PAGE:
And I feel like almost all of us as artists have a bunch of these limiting beliefs. And because I know where I come from, I never take this for granted, not even one day. It is so easy for me to stay in a constant state of gratitude and stay humble and stay grounded because I know how it felt to not feel supported. And in contrast to that, I still remember how it felt to be welcomed, how it mattered that other successful artists lifted me up and showed me what is possible. And I just carry that torch now and pass it on to my students in my membership and people in my Instagram community.
Shelli Varela: Incredible, you are an amazing human being. Final question, you said something, when you were talking about being given the opportunity to teach, and what you said was so simple and threw your story. You’ve said this a number of times, but there was something that struck me about when you are articulating, you said, I said yes. For those people right now, who are hearing about a membership and the possibility of it, and I was going to say maybe, but actually probably, feeling like they don’t belong in a lot of places and are hearing your story. And for them, you are the person who is the successful one, showing them that it’s possible.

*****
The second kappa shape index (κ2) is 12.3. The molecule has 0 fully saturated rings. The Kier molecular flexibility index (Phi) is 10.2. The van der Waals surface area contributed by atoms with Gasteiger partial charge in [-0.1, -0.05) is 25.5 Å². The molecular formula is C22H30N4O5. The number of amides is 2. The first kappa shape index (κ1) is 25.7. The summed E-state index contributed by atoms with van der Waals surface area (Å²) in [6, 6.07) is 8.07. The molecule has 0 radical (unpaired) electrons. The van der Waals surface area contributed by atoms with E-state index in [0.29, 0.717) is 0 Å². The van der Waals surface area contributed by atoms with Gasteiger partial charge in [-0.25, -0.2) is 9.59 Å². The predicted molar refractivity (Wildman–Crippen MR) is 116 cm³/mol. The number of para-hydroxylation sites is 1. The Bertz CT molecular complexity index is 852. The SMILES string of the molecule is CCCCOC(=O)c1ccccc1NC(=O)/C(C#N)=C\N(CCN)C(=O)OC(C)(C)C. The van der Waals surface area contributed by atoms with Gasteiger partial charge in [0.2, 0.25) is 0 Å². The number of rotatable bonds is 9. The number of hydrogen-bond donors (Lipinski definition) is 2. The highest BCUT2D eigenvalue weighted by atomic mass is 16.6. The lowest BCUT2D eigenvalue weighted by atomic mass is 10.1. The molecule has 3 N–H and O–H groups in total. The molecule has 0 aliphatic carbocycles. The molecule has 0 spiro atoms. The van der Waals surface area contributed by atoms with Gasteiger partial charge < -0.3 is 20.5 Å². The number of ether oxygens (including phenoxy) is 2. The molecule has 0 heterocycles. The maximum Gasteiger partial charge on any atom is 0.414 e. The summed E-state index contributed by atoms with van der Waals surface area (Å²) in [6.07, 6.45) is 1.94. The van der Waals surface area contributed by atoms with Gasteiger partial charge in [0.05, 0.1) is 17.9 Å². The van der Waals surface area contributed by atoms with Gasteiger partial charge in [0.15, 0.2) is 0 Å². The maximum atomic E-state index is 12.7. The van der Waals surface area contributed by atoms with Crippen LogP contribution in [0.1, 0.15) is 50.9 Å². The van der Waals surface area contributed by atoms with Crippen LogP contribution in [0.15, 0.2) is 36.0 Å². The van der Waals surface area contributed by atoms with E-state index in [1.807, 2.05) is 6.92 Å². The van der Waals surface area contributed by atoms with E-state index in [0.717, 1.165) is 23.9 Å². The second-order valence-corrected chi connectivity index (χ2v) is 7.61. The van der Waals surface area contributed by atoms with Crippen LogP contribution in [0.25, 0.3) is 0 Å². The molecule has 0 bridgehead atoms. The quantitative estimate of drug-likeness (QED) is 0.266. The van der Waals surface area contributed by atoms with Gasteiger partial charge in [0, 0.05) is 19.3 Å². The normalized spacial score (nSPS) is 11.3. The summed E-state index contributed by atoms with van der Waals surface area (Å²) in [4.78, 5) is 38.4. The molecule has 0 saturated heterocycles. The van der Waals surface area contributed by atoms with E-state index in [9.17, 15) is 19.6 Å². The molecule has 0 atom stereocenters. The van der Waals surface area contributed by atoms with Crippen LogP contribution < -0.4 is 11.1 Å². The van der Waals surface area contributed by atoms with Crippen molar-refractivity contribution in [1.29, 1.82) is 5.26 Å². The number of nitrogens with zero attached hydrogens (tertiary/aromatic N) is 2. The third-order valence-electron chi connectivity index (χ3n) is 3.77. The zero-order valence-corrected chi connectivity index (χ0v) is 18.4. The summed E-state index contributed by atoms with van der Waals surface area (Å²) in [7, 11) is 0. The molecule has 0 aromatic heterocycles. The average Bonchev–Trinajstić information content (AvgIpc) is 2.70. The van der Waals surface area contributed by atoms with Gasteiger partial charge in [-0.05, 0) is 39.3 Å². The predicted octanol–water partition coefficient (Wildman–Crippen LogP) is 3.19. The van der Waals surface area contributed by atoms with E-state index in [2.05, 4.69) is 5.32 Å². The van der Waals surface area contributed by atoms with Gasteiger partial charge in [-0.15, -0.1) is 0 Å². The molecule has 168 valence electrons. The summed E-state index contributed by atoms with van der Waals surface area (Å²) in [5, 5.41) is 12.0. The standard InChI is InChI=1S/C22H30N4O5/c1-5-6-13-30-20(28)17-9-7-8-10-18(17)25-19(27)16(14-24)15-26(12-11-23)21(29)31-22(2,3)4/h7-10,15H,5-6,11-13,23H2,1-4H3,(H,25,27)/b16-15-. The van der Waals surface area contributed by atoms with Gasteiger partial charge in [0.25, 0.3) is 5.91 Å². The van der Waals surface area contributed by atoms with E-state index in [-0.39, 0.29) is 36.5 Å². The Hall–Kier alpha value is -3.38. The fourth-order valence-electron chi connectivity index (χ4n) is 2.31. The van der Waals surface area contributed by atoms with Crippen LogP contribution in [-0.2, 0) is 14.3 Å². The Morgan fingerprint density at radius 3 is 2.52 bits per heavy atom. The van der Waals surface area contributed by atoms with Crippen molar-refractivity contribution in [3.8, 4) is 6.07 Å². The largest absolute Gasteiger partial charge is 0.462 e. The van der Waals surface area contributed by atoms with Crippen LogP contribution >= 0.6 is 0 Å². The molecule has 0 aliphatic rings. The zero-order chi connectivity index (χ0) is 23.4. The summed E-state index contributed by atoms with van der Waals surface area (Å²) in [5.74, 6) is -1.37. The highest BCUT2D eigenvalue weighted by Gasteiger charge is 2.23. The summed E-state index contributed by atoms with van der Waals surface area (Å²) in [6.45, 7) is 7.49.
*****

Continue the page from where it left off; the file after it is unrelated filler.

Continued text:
Given throughout your story, there is like a theme of you tapping into, is this true for me? Does this feel good for me? And then, saying yes, and just like you said yes when you were teaching for that first time. What advice would you give those people who are thinking man, like, maybe I could be like her, what advice would you give them?
Trupti Karjinni: I want to say this, and I really want people, whoever’s listening, I really want them to pay attention to what I’m saying right now, because this is true. If you’re thinking of starting a membership site right now, and if you’re thinking of teaching, whatever it is that you want to teach, whatever service that you want to give to a community, you have no idea of all the good things that are about to come your way, because my growth, not just in my business, in my revenue, how my businesses grow, not just that, but how I’ve grown as a person, after starting my membership, is something that I could not even have conceived of, on the day that I was launching my membership.